Dr Andrew Feeney
- Lecturer (Systems Power & Energy)
Andrew received his PhD from the University of Glasgow in 2014, on Nitinol cymbal transducers for tuneable ultrasonic devices. He then undertook postdoctoral research into sub-sea ultrasonic exploration technology, investigating the influence of ultrasonics on different sub-sea geological materials. In 2016, he joined the Department of Physics, University of Warwick, where he was Research Fellow in the Centre for Industrial Ultrasonics (CIU) until 2020. His research during this period focused on high frequency flexural ultrasonic transducers for operation in a range of liquid and gas measurement environments at elevated pressure and temperature levels (HiFFUT). He is a Chartered Engineer and member of both the Institution of Mechanical Engineers and the IEEE.
Andrew leads the Adaptus Research Group, established to realise adaptive ultrasonics and systems for intelligent medical and industrial technologies. The Adaptus Research Group utilises advanced materials including those exhibiting shape memory behaviour and metamaterials, integrating them with a wide range of ultrasonic devices and electro-mechanical systems to control and optimise dynamic performance. The group operates across the Centre for Medical and Industrial Ultrasonics (C-MIU) and the Materials & Manufacturing Research Group (MMRG).
The Adaptus Research Group tackles challenges across the following four key themes:
Theme 1: Shape Memory Alloys and Metamaterials Ultrasonic devices are an essential technology in applications across medicine, industrial processing, and sensing. However, those devices which are designed for low ultrasonic frequencies (approximately 20 – 100 kHz), tend to be optimised for operation in one resonant mode. They require precise control of geometry and material properties in order to tune device parameters such as resonance frequency and amplitude. This research theme focuses on engineering ultrasonic devices with adaptive properties. One approach utilises shape memory materials, which can be trained to change state in response to a specific stimulus, such as temperature or stress. Another approach is through metamaterials to tune dynamic properties via material specifications which are not encountered in nature. It is anticipated that the incorporation of these materials into ultrasonic devices will open several new industrial and medical applications.
Theme 2: Medical Devices Wearable healthcare devices are forecast to be dominant in health monitoring over the coming years, and ultrasonic wearables will grow in importance for domestic monitoring of health indicators such as blood pressure. Significant progress has already been made in harnessing the properties of piezoresistive materials, but a key limiter is the requirement of external power, restricting the patient or end-user experience. The aim of this research theme is to develop unobtrusive and self-powered wearable technology based on piezoelectric materials, by replacing bulk-form piezoelectric materials with layered, advanced composites. The second aspect of this research theme is to engineer novel ultrasonic surgical devices, with a view to enabling multifunctional and adaptable performance. This can include optimised dynamics for soft or hard tissue surgeries, undertaken with close relation to Theme 1, and the investigation of biomimetic concepts to enhance device performance. This research is being undertaken as part of the EPSRC UltraSurge programme.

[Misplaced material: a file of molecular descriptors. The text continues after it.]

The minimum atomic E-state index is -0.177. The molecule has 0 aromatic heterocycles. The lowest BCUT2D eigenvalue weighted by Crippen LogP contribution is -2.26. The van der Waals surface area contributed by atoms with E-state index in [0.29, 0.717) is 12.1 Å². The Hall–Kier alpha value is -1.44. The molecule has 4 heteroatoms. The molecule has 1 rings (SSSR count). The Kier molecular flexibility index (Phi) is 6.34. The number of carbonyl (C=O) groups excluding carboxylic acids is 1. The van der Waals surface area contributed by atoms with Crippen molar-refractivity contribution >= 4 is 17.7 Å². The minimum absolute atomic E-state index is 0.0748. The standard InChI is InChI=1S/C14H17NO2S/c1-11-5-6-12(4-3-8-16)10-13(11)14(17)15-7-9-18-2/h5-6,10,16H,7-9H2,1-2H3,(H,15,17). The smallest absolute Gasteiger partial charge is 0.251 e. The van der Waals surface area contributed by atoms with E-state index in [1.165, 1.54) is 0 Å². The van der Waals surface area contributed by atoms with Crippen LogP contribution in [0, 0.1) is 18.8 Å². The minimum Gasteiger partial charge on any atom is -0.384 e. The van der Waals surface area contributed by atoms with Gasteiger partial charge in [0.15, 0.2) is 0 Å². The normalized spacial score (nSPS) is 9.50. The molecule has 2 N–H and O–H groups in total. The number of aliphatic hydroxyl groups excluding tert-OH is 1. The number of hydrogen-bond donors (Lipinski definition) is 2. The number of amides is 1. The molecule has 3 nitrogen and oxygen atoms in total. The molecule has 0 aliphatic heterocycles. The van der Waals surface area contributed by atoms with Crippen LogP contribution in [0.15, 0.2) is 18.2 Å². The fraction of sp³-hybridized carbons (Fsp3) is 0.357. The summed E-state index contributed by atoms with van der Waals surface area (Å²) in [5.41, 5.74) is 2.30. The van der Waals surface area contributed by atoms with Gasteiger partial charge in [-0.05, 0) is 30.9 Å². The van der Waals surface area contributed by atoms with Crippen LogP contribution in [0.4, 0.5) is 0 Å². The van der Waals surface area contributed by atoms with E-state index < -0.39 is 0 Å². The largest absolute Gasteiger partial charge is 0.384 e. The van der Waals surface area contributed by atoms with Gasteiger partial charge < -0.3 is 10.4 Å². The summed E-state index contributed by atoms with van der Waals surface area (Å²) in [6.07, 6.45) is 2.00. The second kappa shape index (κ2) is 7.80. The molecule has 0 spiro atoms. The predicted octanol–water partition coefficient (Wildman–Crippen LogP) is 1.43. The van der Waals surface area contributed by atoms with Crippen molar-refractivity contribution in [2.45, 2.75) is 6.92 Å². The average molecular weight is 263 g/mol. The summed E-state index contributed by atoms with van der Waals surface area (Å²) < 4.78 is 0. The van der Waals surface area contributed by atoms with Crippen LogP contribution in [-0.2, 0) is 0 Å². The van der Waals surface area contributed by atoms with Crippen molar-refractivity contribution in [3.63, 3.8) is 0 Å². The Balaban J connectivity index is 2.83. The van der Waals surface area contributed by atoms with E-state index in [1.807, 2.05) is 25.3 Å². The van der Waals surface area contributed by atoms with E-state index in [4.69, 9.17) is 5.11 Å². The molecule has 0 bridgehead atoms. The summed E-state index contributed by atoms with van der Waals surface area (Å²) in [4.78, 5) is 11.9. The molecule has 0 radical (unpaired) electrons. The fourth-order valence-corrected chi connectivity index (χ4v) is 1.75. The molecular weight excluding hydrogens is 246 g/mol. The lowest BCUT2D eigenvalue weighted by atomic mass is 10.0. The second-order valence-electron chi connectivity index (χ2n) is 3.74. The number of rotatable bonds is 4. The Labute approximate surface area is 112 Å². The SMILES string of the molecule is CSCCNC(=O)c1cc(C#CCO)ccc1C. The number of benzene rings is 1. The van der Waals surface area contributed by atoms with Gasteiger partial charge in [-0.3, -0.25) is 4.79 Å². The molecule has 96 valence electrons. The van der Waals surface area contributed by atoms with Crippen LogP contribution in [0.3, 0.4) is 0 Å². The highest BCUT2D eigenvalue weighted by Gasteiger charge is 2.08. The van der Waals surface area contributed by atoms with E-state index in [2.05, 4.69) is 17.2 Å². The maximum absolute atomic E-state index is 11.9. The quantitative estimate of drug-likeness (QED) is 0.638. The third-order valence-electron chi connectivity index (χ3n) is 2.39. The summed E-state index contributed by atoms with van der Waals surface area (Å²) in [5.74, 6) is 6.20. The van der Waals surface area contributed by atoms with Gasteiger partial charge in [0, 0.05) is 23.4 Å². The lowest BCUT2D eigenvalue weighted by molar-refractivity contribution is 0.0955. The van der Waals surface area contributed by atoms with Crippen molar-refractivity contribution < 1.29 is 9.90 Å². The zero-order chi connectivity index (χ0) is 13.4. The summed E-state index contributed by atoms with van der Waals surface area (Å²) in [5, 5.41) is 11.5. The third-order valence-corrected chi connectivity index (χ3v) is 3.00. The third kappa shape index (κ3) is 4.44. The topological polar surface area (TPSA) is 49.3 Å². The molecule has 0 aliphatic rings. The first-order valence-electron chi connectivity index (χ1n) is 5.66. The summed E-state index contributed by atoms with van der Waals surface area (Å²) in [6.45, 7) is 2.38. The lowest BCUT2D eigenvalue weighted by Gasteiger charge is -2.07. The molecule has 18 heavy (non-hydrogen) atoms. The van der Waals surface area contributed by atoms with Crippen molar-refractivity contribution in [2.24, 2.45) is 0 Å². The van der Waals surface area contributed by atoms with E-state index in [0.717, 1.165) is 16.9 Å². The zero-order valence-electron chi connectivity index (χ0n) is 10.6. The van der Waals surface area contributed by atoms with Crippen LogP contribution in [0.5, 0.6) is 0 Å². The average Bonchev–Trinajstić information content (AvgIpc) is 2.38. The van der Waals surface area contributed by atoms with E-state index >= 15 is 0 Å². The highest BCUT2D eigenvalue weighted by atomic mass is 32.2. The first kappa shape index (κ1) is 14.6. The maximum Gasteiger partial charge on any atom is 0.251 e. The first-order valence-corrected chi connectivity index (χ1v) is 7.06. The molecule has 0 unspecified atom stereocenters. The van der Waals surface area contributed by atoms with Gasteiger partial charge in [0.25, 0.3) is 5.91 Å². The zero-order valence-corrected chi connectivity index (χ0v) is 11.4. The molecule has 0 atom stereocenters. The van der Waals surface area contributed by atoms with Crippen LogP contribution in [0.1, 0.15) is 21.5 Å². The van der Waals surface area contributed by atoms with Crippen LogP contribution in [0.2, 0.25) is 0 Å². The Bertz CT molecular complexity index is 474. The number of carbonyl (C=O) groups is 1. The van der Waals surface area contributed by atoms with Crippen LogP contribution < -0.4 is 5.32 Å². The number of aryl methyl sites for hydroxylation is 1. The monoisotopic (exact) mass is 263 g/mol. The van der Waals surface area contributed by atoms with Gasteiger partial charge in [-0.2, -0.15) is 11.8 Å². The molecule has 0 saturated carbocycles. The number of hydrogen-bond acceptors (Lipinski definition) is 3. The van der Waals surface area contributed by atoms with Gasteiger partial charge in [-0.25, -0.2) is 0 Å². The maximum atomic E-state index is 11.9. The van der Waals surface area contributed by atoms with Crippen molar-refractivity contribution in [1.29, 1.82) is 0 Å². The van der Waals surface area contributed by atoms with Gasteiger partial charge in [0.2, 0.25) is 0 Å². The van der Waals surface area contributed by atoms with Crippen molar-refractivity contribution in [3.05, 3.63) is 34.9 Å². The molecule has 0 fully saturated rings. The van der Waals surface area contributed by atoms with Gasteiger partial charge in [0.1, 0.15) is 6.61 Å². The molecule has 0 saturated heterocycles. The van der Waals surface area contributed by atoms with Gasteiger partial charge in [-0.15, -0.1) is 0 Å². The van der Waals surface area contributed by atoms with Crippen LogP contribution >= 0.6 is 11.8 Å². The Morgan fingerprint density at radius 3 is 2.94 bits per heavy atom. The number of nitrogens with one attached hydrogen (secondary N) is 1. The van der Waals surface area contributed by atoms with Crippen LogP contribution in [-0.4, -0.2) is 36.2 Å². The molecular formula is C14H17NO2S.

Theme 3: Industrial Sensors Ultrasonic transducers are vital for a multitude of industrial and medical procedures in a range of environments. For example, flexural ultrasonic transducers are now being engineered for measurement in liquid and gas into the hundreds of bar pressure and hundreds of degrees Celsius, power ultrasonic transducers are being considered for sub-sea applications, and there are demands for measurement in clean fuels such as hydrogen. This research theme focuses on addressing the key engineering challenges associated with enabling ultrasonic devices for different fluid environments, including the development of tailored and adaptive ultrasonic devices to meet these demands. My research activity in this area principally began with my research into high frequency flexural ultrasonic transducers whilst at the University of Warwick. The latest updates of this research can be found through this link.
Theme 4: Technology Critical Metal Processing It is known that acoustic cavitation can be used to liberate material such as oil from natural materials including porous rock. However, substantial scientific development is required in the use of ultrasonics in the processing and recovery of valuable minerals from their ores, and for the recycling of e-waste. One method of such green processing is by sonocatalysis in deep eutectic solvents. The goal of this research theme is to investigate and develop new acoustic and ultrasonic-based methods to enhance such effects for green mineral and e-waste processing and recycling. The group's research applies to both natural and synthetic materials. This research is being undertaken in close collaboration with C-MIU's CavLab and the Materials and Interfaces Group of the Department of Chemistry at the University of Leicester.